LANSING, Mich. (AP) - A central Michigan city leader has been criticized for silencing a 9-year-old girl who wanted to tell a city council meeting about her opposition to construction at a popular park for children.
Charli Collison went with her mother to a Lansing City Council meeting Monday to object to the construction of a new golf course entrance through Ormond Park, a popular spot for children to play, the Lansing State Journal (https://on.lsj.com/2uZnYA9 ) reported.
When Council President Patricia Spitzley asked if the public wanted to comment, she allowed four adults to speak but said no to Charli.
“I have strong feelings about the role of children and what their role should be. I don’t believe that 9-year-old children should be giving public comment. I just don’t,” Spitzley said Wednesday.
Charli’s mother, Kelly Collison, said it was her daughter’s decision to come before the council. She said the president’s decision sends a message to youth that their voice is unimportant.
“I cried because I was sad I couldn’t talk about the reasons I had for Ormond Park to be saved,” Charli said. “I wanted to tell them that kids should have a chance to come to Ormond Park and climb on the rock wall and play on the structures.”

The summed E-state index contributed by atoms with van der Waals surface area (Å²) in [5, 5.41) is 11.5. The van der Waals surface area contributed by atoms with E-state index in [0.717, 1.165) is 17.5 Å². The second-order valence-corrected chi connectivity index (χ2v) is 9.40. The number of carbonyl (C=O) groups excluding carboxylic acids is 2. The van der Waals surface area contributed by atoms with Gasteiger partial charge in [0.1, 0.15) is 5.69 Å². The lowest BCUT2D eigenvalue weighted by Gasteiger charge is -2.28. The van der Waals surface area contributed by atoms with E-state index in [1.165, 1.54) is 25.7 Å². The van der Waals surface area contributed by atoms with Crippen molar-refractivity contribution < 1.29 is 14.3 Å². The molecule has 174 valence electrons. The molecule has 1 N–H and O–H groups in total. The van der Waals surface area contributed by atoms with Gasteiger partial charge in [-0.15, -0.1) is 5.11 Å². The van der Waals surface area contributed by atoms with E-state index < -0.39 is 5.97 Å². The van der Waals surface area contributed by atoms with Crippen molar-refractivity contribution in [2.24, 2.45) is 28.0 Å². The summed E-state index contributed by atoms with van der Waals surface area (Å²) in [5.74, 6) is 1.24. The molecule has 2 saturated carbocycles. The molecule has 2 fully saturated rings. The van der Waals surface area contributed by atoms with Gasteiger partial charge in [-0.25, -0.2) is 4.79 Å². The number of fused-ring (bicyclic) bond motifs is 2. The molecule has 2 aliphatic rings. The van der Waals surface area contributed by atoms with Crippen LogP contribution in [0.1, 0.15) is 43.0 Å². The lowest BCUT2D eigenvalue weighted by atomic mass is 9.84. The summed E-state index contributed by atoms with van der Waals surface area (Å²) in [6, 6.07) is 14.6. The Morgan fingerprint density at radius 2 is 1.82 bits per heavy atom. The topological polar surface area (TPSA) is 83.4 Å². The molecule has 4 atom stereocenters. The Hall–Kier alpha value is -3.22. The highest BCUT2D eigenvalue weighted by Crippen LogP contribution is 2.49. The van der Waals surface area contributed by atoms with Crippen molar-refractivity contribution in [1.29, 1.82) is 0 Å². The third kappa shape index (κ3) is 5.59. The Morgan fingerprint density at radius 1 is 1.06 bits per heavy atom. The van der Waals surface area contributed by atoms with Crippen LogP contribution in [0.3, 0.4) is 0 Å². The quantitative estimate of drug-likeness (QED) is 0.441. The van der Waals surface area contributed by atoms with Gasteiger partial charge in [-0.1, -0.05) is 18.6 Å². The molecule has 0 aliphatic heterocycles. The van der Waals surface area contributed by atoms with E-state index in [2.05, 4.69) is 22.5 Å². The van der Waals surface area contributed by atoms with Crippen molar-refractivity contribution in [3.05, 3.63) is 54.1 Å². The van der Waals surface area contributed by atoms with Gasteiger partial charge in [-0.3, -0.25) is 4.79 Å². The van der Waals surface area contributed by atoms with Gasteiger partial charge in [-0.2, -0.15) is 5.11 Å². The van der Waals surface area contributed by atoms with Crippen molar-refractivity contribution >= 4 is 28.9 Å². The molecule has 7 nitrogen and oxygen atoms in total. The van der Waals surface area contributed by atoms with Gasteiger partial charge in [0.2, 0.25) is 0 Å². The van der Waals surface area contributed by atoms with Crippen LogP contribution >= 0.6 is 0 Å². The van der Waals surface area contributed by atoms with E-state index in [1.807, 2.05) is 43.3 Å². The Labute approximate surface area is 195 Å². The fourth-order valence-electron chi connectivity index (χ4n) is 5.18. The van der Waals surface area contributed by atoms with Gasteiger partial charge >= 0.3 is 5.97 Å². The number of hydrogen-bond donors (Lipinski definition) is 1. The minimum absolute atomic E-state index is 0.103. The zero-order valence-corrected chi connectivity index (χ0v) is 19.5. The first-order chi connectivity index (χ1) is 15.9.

Kelly Collison used her own public comment time to read Charli’s remarks, which included calling Mayor Virg Bernero a “park killer.”
“That just validated it wasn’t a meaningful, thoughtful comment. It was more done for effect,” Spitzley said.
Collison said councilmembers Kathie Dunbar and Carol Wood have since apologized to Charli.
Attorney Herschel Fink said the decision violates the Open Meetings Act because a person, including a child, is allowed to address a public body. The law is silent on whether it covers children.
“Being silent on age means there’s no requirement of age,” Fink said.
Third Ward Councilman Adam Hussain said Spitzley may have to rethink her decision about Charli’s right to speak.
“We need to be careful when we are encouraging our young people, more now than probably ever, to get people civically engaged,” he said. “We have to be careful with the message that we’re sending.”
Information from: Lansing State Journal, https://www.lansingstatejournal.com
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